“Last week I read The Art of Aging: A Doctor’s Prescription for Well-Being by Sherwin Nuland, a Clinical Professor of Surgery at the Yale School of Medicine. There’s a very thin line, observes Nuland, between denial and despair, between pretending nothing has changed and doing nothing at all. And a big difference between living long and living well. Beyond the standard advice about diet, exercise, genetics, intellectual stimulation, and social connections, Nuland explores the intangibles of our attitudes, dispositions, and religious faith. It’s not just about eating granola, he says. Cultivating equanimity over entitlement, contentment over complaining, or determination over discouragement, are only three examples of the attitudes we can choose about aging. Aging brings both gains and losses. Cultivating the wisdom to separate fact and fantasy is huge, as is learning to live with uncertainty and adversity. One of the biggest lessons of aging, says Nuland, is that ‘choice exists for each of us.’ Aging is not a disease, it’s a natural condition of every life. And if it’s handled wisely, there really is more sugar at the bottom of the cup. …In 2 Corinthians 4 and 5, Paul mentions the ‘body’ seven times. He uses unflattering metaphors to describe the body – it’s like a flimsy tent, a clay jar, a ‘nakedness’ when we are exposed as ‘unclothed.’ Life ‘in the body,’ says Paul, is a time of ‘troubles’ when we are ‘away from the Lord.’ Paul is brutally realistic about life ‘in the body.’ He yanks us out of fantasy and into reality, from denial into candor. He would move us from despair to wisdom in order to live well today. But make no mistake, for Paul, life ‘in the body’ is hard. Growing old isn’t for sissies. While ‘in the body,’ we are ‘hard pressed on every side, but not crushed; perplexed, but not in despair; persecuted, but not abandoned; struck down, but not destroyed.'” Dan Clendenin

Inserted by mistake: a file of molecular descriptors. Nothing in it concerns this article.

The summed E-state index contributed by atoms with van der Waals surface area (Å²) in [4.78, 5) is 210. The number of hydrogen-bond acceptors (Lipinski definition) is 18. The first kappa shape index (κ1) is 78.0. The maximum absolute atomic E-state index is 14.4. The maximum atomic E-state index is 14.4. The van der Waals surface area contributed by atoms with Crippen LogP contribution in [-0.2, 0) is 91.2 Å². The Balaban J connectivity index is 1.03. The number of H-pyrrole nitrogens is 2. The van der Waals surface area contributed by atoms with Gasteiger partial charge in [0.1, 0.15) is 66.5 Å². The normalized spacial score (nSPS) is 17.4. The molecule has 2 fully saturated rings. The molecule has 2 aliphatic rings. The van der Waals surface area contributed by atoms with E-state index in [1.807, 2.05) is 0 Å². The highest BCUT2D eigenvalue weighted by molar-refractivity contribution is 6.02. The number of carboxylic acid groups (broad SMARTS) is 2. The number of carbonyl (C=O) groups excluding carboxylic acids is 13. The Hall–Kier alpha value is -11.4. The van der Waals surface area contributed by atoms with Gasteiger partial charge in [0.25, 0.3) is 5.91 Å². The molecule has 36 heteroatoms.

“We always carry around in our body
the death of Jesus.”
2 Corinthians 4:10

 Moving From the Head to the Heart

  • As you age, how are you doing when it comes to “equanimity over entitlement, contentment over complaining, … determination over discouragement?”
  • …when it comes to learning to live with limits? … “with uncertainty and adversity?”
  • Are you discovering “sugar at the bottom of the cup?”

Abba, help me age like a fine wine.

For More: The Art of Aging by Sherwin Nuland

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These “Daily Riches” are for your encouragement as you seek after God and he seeks after you. I hope you’ll follow and share my blog. My goal is to share something of unique value with you daily in 400 words or less. I appreciate your interest!  –  Bill (Psalm 90:14)

“I practice daily what I believe; everything else is religious talk.”

Daily Riches: The Limitations of Love (Henri Nouwen) *

“Forgiveness is to allow the other person not to be God. Forgiveness says, ‘I know you love me, but you don’t have to love me unconditionally, because no human being can do that…’ To forgive other people for being able to give us only a little love–that is a hard discipline. To keep asking others for forgiveness because we can only give a little love–that is a hard discipline…. If we can forgive that another person cannot give us what only God can give, then we can celebrate that person’s gift. Then we can see the love that person is giving us as a reflection of God’s great, unconditional love.” Henri Nouwen

“A new command I give you: Love one another.
As I have loved you,